This Week in Art News and Internet Eye Candy

Included in this installment: Obama fights conspiracy theory with humor, a photographer captures how NYC subway cars became plankton penthouses and an artist solicits voice mail messages to inspire works of art. Consider this post a short ride through the art world and internet. I’m your captain on the good ship Popten.

10. Immigrant advocacy may be the new oil painting. Artist Tania Bruguera has decided to spend one year living in Corona, Queens and is running an “advocacy group/art project.” I think the money quote from the NY Times article about her project is this: “‘She’s an artist? I didn’t know that,’ said J. P. Jimenez, a salesman at Metropolitan Lumber and Hardware on Roosevelt Avenue, opposite the storefront Ms. Bruguera opened last month. ‘I don’t see nobody going in with paintings.'”

9. Foul Mouthed Street Art:


Yesterday I got an email from In a response to Jerome Corsi’s new book Where is the Birth Certificate? and to poke a little fun at the Birthers, Obama’s campaign team came up with the above graphic design for a mug. You can all insert your own variation of a “No Tea Allowed in this Mug” disclaimer joke in the comment section below.

7. For the Rembrandt inside of all office workers: Post it note art.

6. is a new website where visitors can view works and collectors can make purchases. The wrinkle is that influential cultural figures act as curators for the exhibitions of works that go on display. In the same way as visits to galleries and museums, didactic material is provided that puts the works in context and provides insight about a particular artist’s practices. Glenn O’Brien is the curator for the next show.


Devoted readers of my previous posts know that I am a big fan of public art. While I’m partial to NYC, Philadelphia has a ton of wonderful murals and a new interactive website has images of those murals and information about the stories they tell. My favorite is “The Heart of Baltimore Avenue” (featured above), by David Guinn. For this mural, you can zoom in on a particular person and hear a brief description of who they are in their own words. Here’s a link to the site:


The folks over at have a story about a photographer who is claiming to have snapped the largest photo ever taken indoors. Although the writer of the article I link to below points out that it is actually 2,947 photos stitched together, the clarity of the detail is amazing. The photographer is Jeffrey Martin, founder of and the subject of the photo is in the Strahov Monastery, in Prague, Czech Republic. Video above, story here: 40 gigapixels of awesomeness

3. Dustin Grella is asking people to call him at the “Animation Hotline” and leave him a voicemail. He will then do a work of art based on your VM. The phone number is (212) – 683 – 2490. You can watch videos of his works, set to the recorded VM, on his website. The images plus the words make for a kind of visual poetry.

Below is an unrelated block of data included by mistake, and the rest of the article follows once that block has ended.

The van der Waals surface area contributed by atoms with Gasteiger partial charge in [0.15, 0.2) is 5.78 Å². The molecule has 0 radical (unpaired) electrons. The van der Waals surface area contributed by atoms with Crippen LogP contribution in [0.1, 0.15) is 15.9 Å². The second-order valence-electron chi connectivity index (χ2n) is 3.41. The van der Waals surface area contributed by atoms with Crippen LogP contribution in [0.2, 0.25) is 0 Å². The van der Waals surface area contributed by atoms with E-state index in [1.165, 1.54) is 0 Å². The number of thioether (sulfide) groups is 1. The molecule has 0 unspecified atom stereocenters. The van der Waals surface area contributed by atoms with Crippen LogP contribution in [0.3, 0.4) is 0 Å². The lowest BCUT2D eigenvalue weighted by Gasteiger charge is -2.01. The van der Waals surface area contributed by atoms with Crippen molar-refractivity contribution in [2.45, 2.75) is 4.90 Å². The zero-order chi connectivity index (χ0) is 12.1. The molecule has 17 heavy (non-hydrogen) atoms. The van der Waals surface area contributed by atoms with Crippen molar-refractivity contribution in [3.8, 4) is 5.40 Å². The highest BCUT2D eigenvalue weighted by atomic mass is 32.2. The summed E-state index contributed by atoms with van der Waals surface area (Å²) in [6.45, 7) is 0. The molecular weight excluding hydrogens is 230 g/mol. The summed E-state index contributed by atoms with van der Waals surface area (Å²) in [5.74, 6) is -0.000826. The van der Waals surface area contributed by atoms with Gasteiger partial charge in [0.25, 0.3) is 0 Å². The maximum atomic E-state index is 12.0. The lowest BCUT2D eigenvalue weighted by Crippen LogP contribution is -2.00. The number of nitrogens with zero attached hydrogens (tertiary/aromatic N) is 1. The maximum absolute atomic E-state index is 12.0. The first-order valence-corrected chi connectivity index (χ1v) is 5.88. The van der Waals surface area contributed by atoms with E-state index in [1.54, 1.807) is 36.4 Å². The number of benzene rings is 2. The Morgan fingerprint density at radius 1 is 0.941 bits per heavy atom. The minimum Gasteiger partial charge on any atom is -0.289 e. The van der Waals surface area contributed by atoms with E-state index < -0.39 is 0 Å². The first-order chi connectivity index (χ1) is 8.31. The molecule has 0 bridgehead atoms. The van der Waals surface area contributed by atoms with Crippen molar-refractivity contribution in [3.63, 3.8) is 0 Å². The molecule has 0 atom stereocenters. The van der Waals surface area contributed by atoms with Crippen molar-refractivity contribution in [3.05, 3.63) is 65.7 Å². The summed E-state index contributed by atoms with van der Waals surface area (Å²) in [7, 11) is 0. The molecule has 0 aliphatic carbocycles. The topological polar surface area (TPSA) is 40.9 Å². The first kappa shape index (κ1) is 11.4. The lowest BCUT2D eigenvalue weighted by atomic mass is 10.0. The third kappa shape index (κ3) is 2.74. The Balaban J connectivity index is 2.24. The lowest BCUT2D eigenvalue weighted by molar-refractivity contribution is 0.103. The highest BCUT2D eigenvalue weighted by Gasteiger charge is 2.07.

Lech Szporer and Matthew Blair undertook a project to synchronize a series of actions, within a specific time frame, on two different sides of the world. On the same day, while Szporer was in Rome and Blair was in New York, they both drank a cup of coffee and smoked a cigarette at the same time. What feels like the climax of the piece is when both men leap into two rivers. Szporer into the Tiber and Blair into the East. After that they each smashed a bottle and collected the shards of glass. Then they had another coffee. They showed this work at a gallery in Miami during Art Basel 2007. Included in the installation were recordings of rolling landscapes from trains Szporer rode in Tuscany and Blair rode in Brooklyn, the glass collected from the broken bottles, their Gmail conversation about the piece and the top recording above.

The second video features the same artists, doing another simultaneous project with Blair in Berlin and Szporer in New York. Blindfolded, they find their way through the streets of both cities, struggling at moments to find their way amongst the crowds, cars and bussle of each respective metropolis.


Photo by Stephen Mallon

Stephen Mallon’s “Next Stop Atlantic” series showcases the disposal of old NYC subway cars in the Atlantic Ocean. Once they submerge and land on the ocean bottom, the subway cars became reefs for various creatures. According to a NY Times photo feature on them earlier this week, the practice is going to be discontinued because new subway cars have plastic parts that make the prep process too expensive. I wonder, do fish also gather around the doors and not push to the middle of the car? Because when people do that on the subway it really pisses me off.

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3 Responses

  1. Adam D. says:

    Great article! I love the technology behind some of these pieces.

  2. Ma Bla says:

    so sad to hear they are going to stop dropping the subway cars into the Atlantic… I sincerely believe in the spirituality of objects, something this strange displacement/practice makes so very clear. I have the same Mallon photo (plus two other good ones) clipped (for the second time in a year) from a newspaper and sitting on my kitchen counter.

  3. Julia says:

    If you like public art, you should really check out Mural Arts Program ( The a lot of the artists are kids, and the murals are AMAZING!

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